Fascinating surprise after surprise! I have been delving into certain, 17th-Century, historical details this past year, while working on my Braving the New World series, and I have found a number of pivotal events and precipice moments that have shaped history (and our own lives) more that we can imagine.
We’ll never know all the many nicks of time, daring acts, and bold decisions that have caused the ship of history to set a new sail, changing course, or who we might be today had that course not changed. But we do know a significant number of those “nicks,” so I will mention a few that were new to me and that truly arrested my attention, in no particular order of importance or even date.
A True Nick of Time (Whew!)
The first involves the controversial and not-so-well-known British sea captain, Samuel Argall. Though the subject of some strong criticism, Argall cannot be denied the tremendous debt owed him by England and America and a good many Jamestown colonists. It all hinged on Argall’s bold, record-breaking sail across the Atlantic in 1609, but I’ll let a seafaring mouse from Braving the New World tell you the story. His name is Ned. Sailing up the James River in 1619, he is giving a tour to a newcomer, a young mouse named Falstaff.
“Jamestown owes a lot to Argall. Only 39 he be now, and his ways has a good bit in common with our John Smith, always makin’ a number o’ both friends and enemies. Like Smith, he made some good and clever negotiations with the natives, peaceful when possible, fightin’ when necessary, strong, smart, an’ bold. In year 1609, the cap’n got orders to find a shorter way to get from London to Virginia. Argall struck right out across the 30th parallel line o’ latitude toward the Bermuda Isles, instead o’ the reg’lar and much longer way down, southerly with the currents, across to the Caribbean and then north up the coast. Argall’s little trick cut the crossin’ down from 12 or 18 week to only 9 week and 6 days. And that turned out to be the savin’ grace o’ the colony.”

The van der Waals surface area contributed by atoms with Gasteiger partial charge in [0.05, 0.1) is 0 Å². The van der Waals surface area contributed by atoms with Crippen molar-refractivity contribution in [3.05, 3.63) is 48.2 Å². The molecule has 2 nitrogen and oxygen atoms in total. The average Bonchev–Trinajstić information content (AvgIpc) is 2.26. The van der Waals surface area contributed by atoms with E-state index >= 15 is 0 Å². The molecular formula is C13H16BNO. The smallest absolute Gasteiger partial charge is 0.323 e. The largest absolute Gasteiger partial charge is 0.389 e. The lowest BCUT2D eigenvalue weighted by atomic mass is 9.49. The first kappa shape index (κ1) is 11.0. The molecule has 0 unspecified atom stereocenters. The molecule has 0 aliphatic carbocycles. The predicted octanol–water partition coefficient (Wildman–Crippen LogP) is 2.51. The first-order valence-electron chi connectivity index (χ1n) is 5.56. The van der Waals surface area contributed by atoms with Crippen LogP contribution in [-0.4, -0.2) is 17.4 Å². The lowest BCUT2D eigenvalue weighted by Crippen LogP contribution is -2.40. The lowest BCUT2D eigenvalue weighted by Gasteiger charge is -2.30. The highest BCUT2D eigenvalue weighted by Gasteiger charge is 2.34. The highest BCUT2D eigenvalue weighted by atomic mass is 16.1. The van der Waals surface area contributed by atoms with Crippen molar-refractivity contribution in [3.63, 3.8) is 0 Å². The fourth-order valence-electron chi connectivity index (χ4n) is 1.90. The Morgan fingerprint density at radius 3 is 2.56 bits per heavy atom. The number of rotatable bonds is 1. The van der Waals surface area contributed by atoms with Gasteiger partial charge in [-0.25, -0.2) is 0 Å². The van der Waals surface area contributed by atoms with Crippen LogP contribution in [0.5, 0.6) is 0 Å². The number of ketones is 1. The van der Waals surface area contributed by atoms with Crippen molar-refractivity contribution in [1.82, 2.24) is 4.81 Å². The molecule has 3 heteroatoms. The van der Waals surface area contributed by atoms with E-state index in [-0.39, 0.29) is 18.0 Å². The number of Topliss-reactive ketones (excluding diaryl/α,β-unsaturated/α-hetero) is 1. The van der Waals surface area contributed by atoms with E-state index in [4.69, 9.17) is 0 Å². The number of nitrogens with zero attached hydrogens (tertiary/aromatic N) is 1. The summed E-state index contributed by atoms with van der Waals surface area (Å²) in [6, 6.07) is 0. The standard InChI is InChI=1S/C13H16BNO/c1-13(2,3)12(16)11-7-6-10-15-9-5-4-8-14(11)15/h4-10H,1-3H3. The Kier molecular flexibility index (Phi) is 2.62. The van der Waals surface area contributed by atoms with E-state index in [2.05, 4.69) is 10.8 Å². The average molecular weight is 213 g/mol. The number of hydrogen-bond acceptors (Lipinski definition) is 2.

“Another saving grace for Jamestown?” uttered the fascinated Falstaff.
“It be true, lad,” Ned assured him. “After showin’ the way on the new, quicker trip, Argall went back to England, and that winter was the turribul Starvin’ Time in Jamestown. No Argall. No John Smith. No strong and clever leadership. The next spring o’ 1610, the poor souls that survived boarded ship to abandon the colony. They was headed down the James for Newfoundland, desperate to find enough food and a bigger ship for home, when Argall arrived with the Lord De La Warr, three ships with 150 recruits, and a year’s supplies. They caught ‘em in the bare nick o’ time, they did. They turned ‘em all around, and saved the colony. It was all due to Argall’s new route. No tellin’ what this Virginia would be if England had failed and given up 9 years past. Mayhaps our history would be on a whole ‘nother path.
My next two examples are less the “nick of time” and more a series of pivotal events.